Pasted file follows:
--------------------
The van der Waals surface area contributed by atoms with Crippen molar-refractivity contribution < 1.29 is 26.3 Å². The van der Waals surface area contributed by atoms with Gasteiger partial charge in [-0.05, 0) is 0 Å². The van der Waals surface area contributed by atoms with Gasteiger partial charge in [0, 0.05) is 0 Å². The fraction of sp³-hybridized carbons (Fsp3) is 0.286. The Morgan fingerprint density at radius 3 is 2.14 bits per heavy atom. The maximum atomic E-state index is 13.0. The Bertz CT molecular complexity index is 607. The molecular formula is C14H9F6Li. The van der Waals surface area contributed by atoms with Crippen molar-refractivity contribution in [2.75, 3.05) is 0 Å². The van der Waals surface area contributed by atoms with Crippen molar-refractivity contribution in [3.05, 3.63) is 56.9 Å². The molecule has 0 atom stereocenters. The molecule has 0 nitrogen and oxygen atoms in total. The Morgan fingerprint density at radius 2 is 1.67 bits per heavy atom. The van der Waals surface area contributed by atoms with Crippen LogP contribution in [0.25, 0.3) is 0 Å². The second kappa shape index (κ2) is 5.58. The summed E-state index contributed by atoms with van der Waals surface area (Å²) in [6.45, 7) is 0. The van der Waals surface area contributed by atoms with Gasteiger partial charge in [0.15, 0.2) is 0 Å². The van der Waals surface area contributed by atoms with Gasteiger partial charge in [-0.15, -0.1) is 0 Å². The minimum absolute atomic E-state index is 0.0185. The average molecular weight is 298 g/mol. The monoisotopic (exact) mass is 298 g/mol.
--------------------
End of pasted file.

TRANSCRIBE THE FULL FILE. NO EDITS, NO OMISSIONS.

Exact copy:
The van der Waals surface area contributed by atoms with Crippen molar-refractivity contribution < 1.29 is 26.3 Å². The van der Waals surface area contributed by atoms with Gasteiger partial charge in [-0.05, 0) is 0 Å². The van der Waals surface area contributed by atoms with Gasteiger partial charge in [0, 0.05) is 0 Å². The fraction of sp³-hybridized carbons (Fsp3) is 0.286. The Morgan fingerprint density at radius 3 is 2.14 bits per heavy atom. The maximum atomic E-state index is 13.0. The Bertz CT molecular complexity index is 607. The molecular formula is C14H9F6Li. The van der Waals surface area contributed by atoms with Crippen molar-refractivity contribution in [2.75, 3.05) is 0 Å². The van der Waals surface area contributed by atoms with Crippen molar-refractivity contribution in [3.05, 3.63) is 56.9 Å². The molecule has 0 atom stereocenters. The molecule has 0 nitrogen and oxygen atoms in total. The Morgan fingerprint density at radius 2 is 1.67 bits per heavy atom. The van der Waals surface area contributed by atoms with Crippen LogP contribution in [0.25, 0.3) is 0 Å². The second kappa shape index (κ2) is 5.58. The summed E-state index contributed by atoms with van der Waals surface area (Å²) in [6.45, 7) is 0. The van der Waals surface area contributed by atoms with Gasteiger partial charge in [0.15, 0.2) is 0 Å². The van der Waals surface area contributed by atoms with Gasteiger partial charge in [-0.15, -0.1) is 0 Å². The minimum absolute atomic E-state index is 0.0185. The average molecular weight is 298 g/mol. The monoisotopic (exact) mass is 298 g/mol.